wp-login.php Brute Force Defense
Currently observing a lot of brute force attacks trying to get access to my WordPress installation. Fortunately, I’ve been aware of such cranks when I installed WordPress, and now I want to share my technique to prevent such attacks.
What's the problem?
There are some guys who try to get access to your website’s content to distribute even more spam and malware. Since they don’t have your credentials they need to guess them. Usually they randomly choose common login names (like
martin ) and popular passwords (like
martin ) and try to log in to your web site. However, there are lot’s of possibilities and only a few will work, so they usually need a lot of attempts. To prevent an intrusion you should choose an uncommon user name and a strong password (not only for your WordPress installation!). Nevertheless, there is still a chance to guess the credentials, so you’ll sleep much better if you make sure that there’s no chance for an attacker to break into your site.
Deny access to wp-login.php
The idea is to reject any login from anyone but you. For instance, using apache (most common webserver) you may only allow the access to
wp-login.php from defined IP adresses:
This piece of code, included in a vhost or in an .htaccess file, will only allow connections from
18.104.22.168 to your
wp-login.php . All other requests will be forwarded to
/ . You need to have the module
mod_access installed. For more information take a look at the documentation of the
mod_access . Other web servers like nginx or lighttpd have similar solutions. (And I
think hope even the microsoft crap is able to do such basic stuff without much configuration overhead, but I’m too busy to read microsoft documentations…)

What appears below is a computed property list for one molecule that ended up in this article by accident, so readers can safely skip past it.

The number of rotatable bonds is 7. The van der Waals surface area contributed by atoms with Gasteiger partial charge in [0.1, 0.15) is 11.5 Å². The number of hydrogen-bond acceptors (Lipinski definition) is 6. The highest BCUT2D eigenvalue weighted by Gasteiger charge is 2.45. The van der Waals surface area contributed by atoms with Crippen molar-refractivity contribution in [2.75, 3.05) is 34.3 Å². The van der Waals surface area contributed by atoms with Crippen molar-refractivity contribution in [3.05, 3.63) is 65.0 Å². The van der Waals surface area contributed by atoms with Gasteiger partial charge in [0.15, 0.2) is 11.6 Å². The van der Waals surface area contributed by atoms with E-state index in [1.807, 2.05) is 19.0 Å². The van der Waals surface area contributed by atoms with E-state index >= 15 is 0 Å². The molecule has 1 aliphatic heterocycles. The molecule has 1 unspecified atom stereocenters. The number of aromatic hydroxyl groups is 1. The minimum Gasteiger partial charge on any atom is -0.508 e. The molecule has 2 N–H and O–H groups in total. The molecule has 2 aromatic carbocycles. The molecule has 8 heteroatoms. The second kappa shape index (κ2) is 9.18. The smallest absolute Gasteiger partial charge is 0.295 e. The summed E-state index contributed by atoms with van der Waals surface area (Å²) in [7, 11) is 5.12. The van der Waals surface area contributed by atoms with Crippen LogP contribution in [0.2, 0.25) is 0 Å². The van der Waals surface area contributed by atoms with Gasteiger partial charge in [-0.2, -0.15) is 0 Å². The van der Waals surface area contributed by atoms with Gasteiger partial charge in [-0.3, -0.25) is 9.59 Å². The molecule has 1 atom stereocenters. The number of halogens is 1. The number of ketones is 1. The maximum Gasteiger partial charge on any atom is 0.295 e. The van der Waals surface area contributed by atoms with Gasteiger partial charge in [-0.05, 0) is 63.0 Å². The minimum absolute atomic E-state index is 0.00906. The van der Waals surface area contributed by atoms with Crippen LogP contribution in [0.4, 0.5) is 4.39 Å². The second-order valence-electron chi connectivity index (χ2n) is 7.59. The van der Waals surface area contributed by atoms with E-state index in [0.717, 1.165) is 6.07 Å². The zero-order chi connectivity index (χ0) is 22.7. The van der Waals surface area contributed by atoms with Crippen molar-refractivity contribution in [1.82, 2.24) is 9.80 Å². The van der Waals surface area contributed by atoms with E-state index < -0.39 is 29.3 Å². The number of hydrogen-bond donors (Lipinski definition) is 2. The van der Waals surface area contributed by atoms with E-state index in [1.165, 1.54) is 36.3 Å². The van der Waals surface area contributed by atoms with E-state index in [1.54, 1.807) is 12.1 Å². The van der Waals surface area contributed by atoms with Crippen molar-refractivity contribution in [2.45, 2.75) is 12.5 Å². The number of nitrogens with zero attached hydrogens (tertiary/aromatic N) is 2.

Workaround for dynamic IPs
As long as you’re editing your articles using static IP everything is fine. But what if you’re cursed with an NAT? Indeed, it will be very annoying if you always have to adjust this config in order to log into your WordPress management interface! Fortunately, there is a small workaround if you have SSH access to that server. Simply restrict the access to the file to connections from the server’s own IP. Thus, only connections from the server itself are able to log in. In order to get access you need to setup a tunnel to your server using SSH providing a socks proxy:
This command will create a tunnel from your local system to
your.web.server . Connections to port
8765 at your systems will be forwarded to your server, hence, connections to your
wp-login.php through the tunnel will be allowed. From now on only users having access to the server (physically or via SSH) are allowed to access you
There’s only one restriction left: you need to SSH to your server and you have to configure your browser to use this socks proxy before you can access WordPress. I recommend to use FoxyProxy.
Ok, let’s ensure that our config works. Try to access
wp-login.php from an IP which is not allowed to access this file, e.g. using
Since I’m not allowed to access this page I got a 302 and am redirected to
Ok, what happens if I connect from an allowed host?
Excellent, 200 == allowed!
If you want to verify your proxy connections using curl pass another parameter
-x socks5://127.0.0.1:PORT to the command:
Great, everything’s fine :D
Of course you can add similar rules for other web sites or scripts. For example to restrict the access to the whole admin interface of WordPress add another restriction to the
I’m sure you’ll find even more reasonable rules.
- apache (15) ,
- curl (8) ,
- nat (3) ,
- network (78) ,
- private (30) ,
- proxy (7) ,
- security (31) ,
- ssh (12) ,
- trick (60) ,
- wordpress (15)
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